The OLG divided Ontario into gaming zones when it announced its gaming modernization plans, and communities are debating the pros and cons of a privatized casino within their jurisdictions. Ottawa voted in favour of the OLG casino proposal, while Barrie rejected the idea. Dozens of other Ontario communities remain locked in debate, and last week the regions of Kitchener and Waterloo agreed to hold public consultations on the proposal.
The Kitchener-Waterloo Chamber of Commerce spent months lobbying their respective city councils to consider the OLG casino proposal. The Chamber argues that the region is expanding, and requires additional revenues to fund its expansion, particularly its upcoming light-rail transit system that will operate from north Waterloo to south Kitchener.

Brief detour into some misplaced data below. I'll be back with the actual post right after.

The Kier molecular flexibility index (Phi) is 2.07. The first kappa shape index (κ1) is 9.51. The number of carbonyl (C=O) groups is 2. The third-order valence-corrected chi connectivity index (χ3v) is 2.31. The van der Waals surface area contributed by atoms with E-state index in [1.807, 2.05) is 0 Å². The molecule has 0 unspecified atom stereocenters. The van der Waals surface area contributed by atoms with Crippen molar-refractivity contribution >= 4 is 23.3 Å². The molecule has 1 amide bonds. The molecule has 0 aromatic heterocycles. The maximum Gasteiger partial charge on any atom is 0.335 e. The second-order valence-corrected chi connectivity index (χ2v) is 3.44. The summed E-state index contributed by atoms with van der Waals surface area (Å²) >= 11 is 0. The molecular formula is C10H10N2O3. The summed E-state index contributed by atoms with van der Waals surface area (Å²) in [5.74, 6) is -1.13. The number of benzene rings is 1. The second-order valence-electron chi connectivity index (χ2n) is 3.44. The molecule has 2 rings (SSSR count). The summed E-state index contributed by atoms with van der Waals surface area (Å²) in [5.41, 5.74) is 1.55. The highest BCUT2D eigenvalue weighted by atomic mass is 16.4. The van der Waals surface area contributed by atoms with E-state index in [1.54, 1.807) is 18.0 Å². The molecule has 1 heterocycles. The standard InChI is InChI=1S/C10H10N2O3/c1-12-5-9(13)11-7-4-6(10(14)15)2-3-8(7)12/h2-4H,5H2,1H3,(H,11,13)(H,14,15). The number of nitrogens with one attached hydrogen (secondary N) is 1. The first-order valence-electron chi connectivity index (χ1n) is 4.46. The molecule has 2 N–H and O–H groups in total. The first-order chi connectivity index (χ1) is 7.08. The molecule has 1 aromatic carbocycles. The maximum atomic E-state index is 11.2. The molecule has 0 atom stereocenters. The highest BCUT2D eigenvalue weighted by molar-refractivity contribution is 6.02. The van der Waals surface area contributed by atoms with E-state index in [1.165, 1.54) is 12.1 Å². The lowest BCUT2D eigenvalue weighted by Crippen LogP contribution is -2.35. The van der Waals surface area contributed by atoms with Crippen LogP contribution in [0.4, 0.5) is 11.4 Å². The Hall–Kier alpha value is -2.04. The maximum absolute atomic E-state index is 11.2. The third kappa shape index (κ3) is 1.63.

The Chamber’s efforts seemingly paid off as both city councils agreed to host public consultation meetings, similar to the public input at meetings in Toronto and Hamilton. After gathering public feedback regarding the casino proposal, both city councils will vote on the issue which will determine the future of gambling in the region.
While Waterloo councilors openly supported the Chamber of Commerce’s arguments, councilors in Kitchener were more reluctant to host the consultation. Kitchener councilors accused Chamber members, including President Ian McLean, of having ulterior motives beyond opening the debate to gather new revenues for the community. Councilors felt the Chamber and the OLG were withholding facts and revenue forecasts that must be apparent before the community could support a casino.
Nevertheless, Kitchener will host a public consultation meeting on April 23, while Waterloo councilors will use web and phone feedback to determine the opinions of community residents. Interestingly, neighbouring Cambridge outright refused to even consider the public consultation, and outright rejected the idea of a casino.